On December 28, 2007, Lebanese sportsman Maxime Chaya successfully completed a 47-day expedition to the South Pole with his four teammates. For Chaya, who turned 46 during the trip, reaching the southern-most point on the globe meant achieving the second objective of his Three Poles Challenge that includes climbing Mt. Everest and reaching the South and the North poles, which he plans to complete in the spring of 2009. During his journey to the South Pole, Chaya kept a blog at www.thethreepoles.com, which recorded one million hits as of January 24.
Before starting the Three Poles Challenge, Chaya became the first Lebanese national to reach the summit of Mt. Everest and complete the Seven Summits Challenge, climbing the tallest mountains on all seven continents, on May 15, 2006. As a corporate ambassador for Bank Audi, he gives motivational talks to Lebanese schoolchildren on a weekly basis, encouraging them to pursue their dreams. He is currently organizing La Patrouille des Cèdres, a ski competition on March 8 in the Faqra-Kfardebian region of Lebanon modeled after the Swiss La Patrouille des Glaciers and which is sponsored by Bank Audi (www.audipdc.com).
NOW Lebanon: How did you get the idea for the Three Poles project?
Maxime Chaya: I said to myself, “I made it to Everest and completed the Seven Summits Challenge. Does that mean that’s it? I’ve reached the top and it’s all downhill from there?” I still like waking up early and training every morning. And I still like the challenge of new projects, and I know there is potential for me to do more. So I thought a way to continue in the same manner would be to complete the Three Poles Challenge. As you know, they call Everest the third pole, so I said, “Let’s overlap the two projects because Everest is on both [the Seven Summits and the Three Poles challenges], and I’d like to do something longer, more challenging and more difficult.
NOW: Didn’t you go to the South Pole before the Seven Summits Challenge?
Chaya: Yes, I did go to the pole, but I only did the last degree. I went from the 89 degrees to the pole at 90 degrees, which is equal to 60 nautical miles or 113 kilometers. It’s like running a 10k [race] instead of a marathon. What I did now is ski from the Hercules Inlet (on the coast of Antarctica) all the way to the pole, which is ten degrees or 1,130 kilometers. It’s totally different. The real thing is doing it all the way. I’ve also skied the last degree to the North Pole before, but hopefully in spring 2009, I’ll go all the way from Ward Hunt Island in Canada to the pole.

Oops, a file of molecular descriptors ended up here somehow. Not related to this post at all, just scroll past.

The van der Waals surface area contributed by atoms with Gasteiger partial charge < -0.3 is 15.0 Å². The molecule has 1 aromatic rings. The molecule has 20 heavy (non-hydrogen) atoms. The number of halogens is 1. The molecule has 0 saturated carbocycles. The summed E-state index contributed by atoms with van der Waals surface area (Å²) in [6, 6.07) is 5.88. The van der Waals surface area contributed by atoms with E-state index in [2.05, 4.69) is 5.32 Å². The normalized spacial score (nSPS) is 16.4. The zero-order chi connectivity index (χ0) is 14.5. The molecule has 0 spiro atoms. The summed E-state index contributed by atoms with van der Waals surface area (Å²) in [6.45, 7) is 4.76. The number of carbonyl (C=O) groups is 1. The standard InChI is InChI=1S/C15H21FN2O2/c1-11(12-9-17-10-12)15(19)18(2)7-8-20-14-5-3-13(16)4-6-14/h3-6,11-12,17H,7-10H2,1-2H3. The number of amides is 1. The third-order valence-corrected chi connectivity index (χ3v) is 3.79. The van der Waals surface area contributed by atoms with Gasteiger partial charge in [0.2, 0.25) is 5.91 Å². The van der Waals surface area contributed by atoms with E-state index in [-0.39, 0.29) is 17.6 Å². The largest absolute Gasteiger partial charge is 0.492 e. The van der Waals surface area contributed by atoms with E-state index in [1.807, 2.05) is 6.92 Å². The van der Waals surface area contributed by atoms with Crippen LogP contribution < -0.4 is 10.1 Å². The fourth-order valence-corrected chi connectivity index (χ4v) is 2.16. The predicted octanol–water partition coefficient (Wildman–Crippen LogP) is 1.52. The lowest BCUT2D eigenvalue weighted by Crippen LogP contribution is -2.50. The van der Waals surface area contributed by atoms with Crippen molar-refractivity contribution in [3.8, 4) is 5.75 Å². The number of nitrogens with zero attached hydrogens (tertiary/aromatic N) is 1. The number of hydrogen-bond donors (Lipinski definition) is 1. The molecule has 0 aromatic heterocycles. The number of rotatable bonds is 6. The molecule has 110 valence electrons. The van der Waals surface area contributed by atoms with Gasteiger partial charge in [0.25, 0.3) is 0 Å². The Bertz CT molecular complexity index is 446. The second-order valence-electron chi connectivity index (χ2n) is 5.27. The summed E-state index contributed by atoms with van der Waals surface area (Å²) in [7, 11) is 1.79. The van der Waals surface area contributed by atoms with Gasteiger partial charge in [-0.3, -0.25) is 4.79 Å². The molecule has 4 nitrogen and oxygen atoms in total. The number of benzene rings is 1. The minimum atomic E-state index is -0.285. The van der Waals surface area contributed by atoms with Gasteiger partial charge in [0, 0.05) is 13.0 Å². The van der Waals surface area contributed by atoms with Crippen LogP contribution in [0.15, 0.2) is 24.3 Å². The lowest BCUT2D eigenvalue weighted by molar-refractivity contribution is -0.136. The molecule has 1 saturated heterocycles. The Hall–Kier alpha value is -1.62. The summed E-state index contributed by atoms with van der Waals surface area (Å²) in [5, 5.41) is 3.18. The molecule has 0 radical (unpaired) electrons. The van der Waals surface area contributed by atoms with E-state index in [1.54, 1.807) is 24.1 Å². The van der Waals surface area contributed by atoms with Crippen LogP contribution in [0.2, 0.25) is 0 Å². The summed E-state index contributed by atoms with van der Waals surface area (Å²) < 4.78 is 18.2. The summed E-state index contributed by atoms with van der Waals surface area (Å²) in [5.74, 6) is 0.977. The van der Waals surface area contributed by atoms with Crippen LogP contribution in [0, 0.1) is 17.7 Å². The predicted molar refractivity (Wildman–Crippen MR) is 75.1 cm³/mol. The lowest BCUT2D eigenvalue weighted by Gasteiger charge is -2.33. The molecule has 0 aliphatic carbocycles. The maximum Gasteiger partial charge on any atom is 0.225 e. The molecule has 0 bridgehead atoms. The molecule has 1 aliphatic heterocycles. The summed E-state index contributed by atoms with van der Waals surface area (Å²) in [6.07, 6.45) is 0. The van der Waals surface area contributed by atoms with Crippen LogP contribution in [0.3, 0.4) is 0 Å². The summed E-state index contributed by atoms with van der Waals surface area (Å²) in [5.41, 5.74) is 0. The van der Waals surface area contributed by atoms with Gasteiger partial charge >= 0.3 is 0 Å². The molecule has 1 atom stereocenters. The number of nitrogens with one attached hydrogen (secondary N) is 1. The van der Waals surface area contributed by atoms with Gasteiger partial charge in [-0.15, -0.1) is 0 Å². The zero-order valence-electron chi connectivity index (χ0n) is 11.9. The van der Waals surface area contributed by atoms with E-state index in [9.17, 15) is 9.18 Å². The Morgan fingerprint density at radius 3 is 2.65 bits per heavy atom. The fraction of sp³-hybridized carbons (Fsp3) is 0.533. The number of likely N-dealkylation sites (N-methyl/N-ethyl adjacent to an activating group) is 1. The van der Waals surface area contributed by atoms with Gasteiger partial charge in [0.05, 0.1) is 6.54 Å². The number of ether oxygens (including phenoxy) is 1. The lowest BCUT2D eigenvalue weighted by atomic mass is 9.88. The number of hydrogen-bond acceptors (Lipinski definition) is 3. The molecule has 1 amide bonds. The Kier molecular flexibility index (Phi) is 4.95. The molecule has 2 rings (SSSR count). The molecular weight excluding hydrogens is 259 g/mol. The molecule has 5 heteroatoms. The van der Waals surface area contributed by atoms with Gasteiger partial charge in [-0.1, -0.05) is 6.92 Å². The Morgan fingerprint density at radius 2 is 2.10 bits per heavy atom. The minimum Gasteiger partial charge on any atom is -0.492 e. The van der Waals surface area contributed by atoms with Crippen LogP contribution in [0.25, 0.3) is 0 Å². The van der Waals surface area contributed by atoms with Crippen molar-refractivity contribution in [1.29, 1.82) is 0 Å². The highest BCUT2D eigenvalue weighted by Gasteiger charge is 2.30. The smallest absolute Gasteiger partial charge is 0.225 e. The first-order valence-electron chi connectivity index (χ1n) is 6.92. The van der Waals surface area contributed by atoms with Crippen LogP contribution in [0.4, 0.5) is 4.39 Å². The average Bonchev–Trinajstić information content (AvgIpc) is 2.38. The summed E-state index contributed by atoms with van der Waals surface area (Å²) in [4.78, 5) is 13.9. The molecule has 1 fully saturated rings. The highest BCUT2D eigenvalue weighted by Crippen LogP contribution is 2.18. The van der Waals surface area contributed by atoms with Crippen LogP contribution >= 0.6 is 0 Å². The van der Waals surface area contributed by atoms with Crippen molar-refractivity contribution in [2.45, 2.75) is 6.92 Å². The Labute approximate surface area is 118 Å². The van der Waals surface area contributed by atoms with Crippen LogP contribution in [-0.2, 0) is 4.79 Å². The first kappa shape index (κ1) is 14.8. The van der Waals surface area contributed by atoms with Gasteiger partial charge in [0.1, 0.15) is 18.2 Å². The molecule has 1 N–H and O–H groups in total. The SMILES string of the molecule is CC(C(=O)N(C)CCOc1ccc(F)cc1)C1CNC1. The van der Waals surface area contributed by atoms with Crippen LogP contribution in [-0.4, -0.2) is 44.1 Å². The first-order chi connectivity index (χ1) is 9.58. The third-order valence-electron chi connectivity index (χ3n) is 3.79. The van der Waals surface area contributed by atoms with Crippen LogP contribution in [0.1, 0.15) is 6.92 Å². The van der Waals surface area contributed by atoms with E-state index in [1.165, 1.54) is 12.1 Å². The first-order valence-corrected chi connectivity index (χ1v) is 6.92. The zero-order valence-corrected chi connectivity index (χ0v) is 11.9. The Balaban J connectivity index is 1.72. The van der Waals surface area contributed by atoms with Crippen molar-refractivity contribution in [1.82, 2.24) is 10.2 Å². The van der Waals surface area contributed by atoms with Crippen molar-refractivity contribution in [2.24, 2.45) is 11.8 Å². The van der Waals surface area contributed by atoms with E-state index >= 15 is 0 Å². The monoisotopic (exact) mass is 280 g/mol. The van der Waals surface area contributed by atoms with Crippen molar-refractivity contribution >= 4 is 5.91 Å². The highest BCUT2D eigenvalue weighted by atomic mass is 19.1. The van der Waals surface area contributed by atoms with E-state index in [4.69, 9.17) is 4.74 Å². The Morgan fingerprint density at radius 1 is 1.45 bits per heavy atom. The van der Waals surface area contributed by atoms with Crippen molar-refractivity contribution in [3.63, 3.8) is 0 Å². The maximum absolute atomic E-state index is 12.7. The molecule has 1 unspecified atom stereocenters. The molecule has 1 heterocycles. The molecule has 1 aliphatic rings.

NOW: Were there any surprises this time around?
Chaya: Well, actually there was. What happened was, I wasn’t able to put on enough weight before I left, so I did not have enough “fuel” for this long and arduous journey. Body fat is a must for a journey like this, and I simply didn’t have enough on me. I lost more than 10% of my body weight, and I dropped down to six percent body fat before I began to eat into my muscle. I completely began to lose power. It was very tough, not only the physical bit but also the mental bit, knowing that you were a V12 engine with 500 horsepower on one day and the next day you’re reduced to a four-cylinder 60 horsepower engine, and knowing that you have to pull weight and you need the horsepower to the pull a sled for nine hours a day in the bitter cold and the freezing wind.
NOW: You mentioned in your blog that you had to eat a lot of fatty food to prepare for the trip and to keep you from losing as much fat as you did.
Chaya: It’s a hard thing to do for an athlete. It’s become a part of my way of life. I just don’t like fatty foods. It’s not that I know that it’s bad for me. It just becomes an acquired taste; you only like food that’s good for you. But over there [in Punta Arenas, Chile], before leaving, I had to eat everything that’s not good for me to try to put on as much fat as possible, knowing that I would need it in due course.
NOW: How did you keep the motivation for 47 days, especially with what you went through, losing your body weight?